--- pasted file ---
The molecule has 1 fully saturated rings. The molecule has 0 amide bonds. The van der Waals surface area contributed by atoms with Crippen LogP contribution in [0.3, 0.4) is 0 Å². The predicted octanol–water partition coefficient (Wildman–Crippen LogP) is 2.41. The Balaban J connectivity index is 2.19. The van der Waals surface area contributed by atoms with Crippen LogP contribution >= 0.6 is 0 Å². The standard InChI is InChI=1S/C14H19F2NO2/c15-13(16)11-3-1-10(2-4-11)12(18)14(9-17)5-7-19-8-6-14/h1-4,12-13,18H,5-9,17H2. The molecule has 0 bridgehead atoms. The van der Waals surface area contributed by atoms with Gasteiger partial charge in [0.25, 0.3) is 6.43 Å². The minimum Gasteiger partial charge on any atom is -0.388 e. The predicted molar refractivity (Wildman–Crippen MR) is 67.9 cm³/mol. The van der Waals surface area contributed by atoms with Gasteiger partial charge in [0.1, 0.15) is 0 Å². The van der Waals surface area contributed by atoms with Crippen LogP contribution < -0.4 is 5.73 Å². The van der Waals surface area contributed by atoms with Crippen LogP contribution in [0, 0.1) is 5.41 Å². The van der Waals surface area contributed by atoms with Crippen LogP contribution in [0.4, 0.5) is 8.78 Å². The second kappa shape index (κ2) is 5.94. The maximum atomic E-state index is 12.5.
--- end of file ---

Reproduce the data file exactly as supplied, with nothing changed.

The molecule has 1 fully saturated rings. The molecule has 0 amide bonds. The van der Waals surface area contributed by atoms with Crippen LogP contribution in [0.3, 0.4) is 0 Å². The predicted octanol–water partition coefficient (Wildman–Crippen LogP) is 2.41. The Balaban J connectivity index is 2.19. The van der Waals surface area contributed by atoms with Crippen LogP contribution >= 0.6 is 0 Å². The standard InChI is InChI=1S/C14H19F2NO2/c15-13(16)11-3-1-10(2-4-11)12(18)14(9-17)5-7-19-8-6-14/h1-4,12-13,18H,5-9,17H2. The molecule has 0 bridgehead atoms. The van der Waals surface area contributed by atoms with Gasteiger partial charge in [0.25, 0.3) is 6.43 Å². The minimum Gasteiger partial charge on any atom is -0.388 e. The predicted molar refractivity (Wildman–Crippen MR) is 67.9 cm³/mol. The van der Waals surface area contributed by atoms with Gasteiger partial charge in [0.1, 0.15) is 0 Å². The van der Waals surface area contributed by atoms with Crippen LogP contribution < -0.4 is 5.73 Å². The van der Waals surface area contributed by atoms with Crippen LogP contribution in [0, 0.1) is 5.41 Å². The van der Waals surface area contributed by atoms with Crippen LogP contribution in [0.4, 0.5) is 8.78 Å². The second kappa shape index (κ2) is 5.94. The maximum atomic E-state index is 12.5.